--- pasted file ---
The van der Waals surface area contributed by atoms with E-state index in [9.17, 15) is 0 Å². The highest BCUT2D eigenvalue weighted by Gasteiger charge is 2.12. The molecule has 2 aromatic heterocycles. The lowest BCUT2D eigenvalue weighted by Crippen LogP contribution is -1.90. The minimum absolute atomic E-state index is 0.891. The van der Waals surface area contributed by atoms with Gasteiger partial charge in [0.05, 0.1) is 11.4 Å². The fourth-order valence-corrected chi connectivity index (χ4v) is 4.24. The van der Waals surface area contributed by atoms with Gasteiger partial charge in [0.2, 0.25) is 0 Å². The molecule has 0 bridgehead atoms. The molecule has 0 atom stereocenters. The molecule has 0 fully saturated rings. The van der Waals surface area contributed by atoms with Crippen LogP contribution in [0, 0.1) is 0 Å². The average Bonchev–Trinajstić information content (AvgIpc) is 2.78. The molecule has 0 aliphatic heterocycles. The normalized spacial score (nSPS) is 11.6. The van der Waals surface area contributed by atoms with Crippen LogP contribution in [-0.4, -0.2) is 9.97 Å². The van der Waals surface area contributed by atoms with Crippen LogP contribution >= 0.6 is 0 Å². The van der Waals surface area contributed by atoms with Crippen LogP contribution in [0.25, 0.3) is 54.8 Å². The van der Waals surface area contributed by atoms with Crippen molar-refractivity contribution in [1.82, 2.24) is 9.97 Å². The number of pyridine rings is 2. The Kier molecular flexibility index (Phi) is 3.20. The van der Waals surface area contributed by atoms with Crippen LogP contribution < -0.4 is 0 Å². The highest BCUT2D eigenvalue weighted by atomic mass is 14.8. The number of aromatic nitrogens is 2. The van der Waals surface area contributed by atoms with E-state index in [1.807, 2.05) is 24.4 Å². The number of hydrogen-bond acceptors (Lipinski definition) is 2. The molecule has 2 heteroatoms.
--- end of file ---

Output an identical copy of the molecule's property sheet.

The van der Waals surface area contributed by atoms with E-state index in [9.17, 15) is 0 Å². The highest BCUT2D eigenvalue weighted by Gasteiger charge is 2.12. The molecule has 2 aromatic heterocycles. The lowest BCUT2D eigenvalue weighted by Crippen LogP contribution is -1.90. The minimum absolute atomic E-state index is 0.891. The van der Waals surface area contributed by atoms with Gasteiger partial charge in [0.05, 0.1) is 11.4 Å². The fourth-order valence-corrected chi connectivity index (χ4v) is 4.24. The van der Waals surface area contributed by atoms with Gasteiger partial charge in [0.2, 0.25) is 0 Å². The molecule has 0 bridgehead atoms. The molecule has 0 atom stereocenters. The molecule has 0 fully saturated rings. The van der Waals surface area contributed by atoms with Crippen LogP contribution in [0, 0.1) is 0 Å². The average Bonchev–Trinajstić information content (AvgIpc) is 2.78. The molecule has 0 aliphatic heterocycles. The normalized spacial score (nSPS) is 11.6. The van der Waals surface area contributed by atoms with Crippen LogP contribution in [-0.4, -0.2) is 9.97 Å². The van der Waals surface area contributed by atoms with Crippen LogP contribution >= 0.6 is 0 Å². The van der Waals surface area contributed by atoms with Crippen LogP contribution in [0.25, 0.3) is 54.8 Å². The van der Waals surface area contributed by atoms with Crippen molar-refractivity contribution in [1.82, 2.24) is 9.97 Å². The number of pyridine rings is 2. The Kier molecular flexibility index (Phi) is 3.20. The van der Waals surface area contributed by atoms with Crippen LogP contribution < -0.4 is 0 Å². The highest BCUT2D eigenvalue weighted by atomic mass is 14.8. The number of aromatic nitrogens is 2. The van der Waals surface area contributed by atoms with E-state index in [1.807, 2.05) is 24.4 Å². The number of hydrogen-bond acceptors (Lipinski definition) is 2. The molecule has 2 heteroatoms.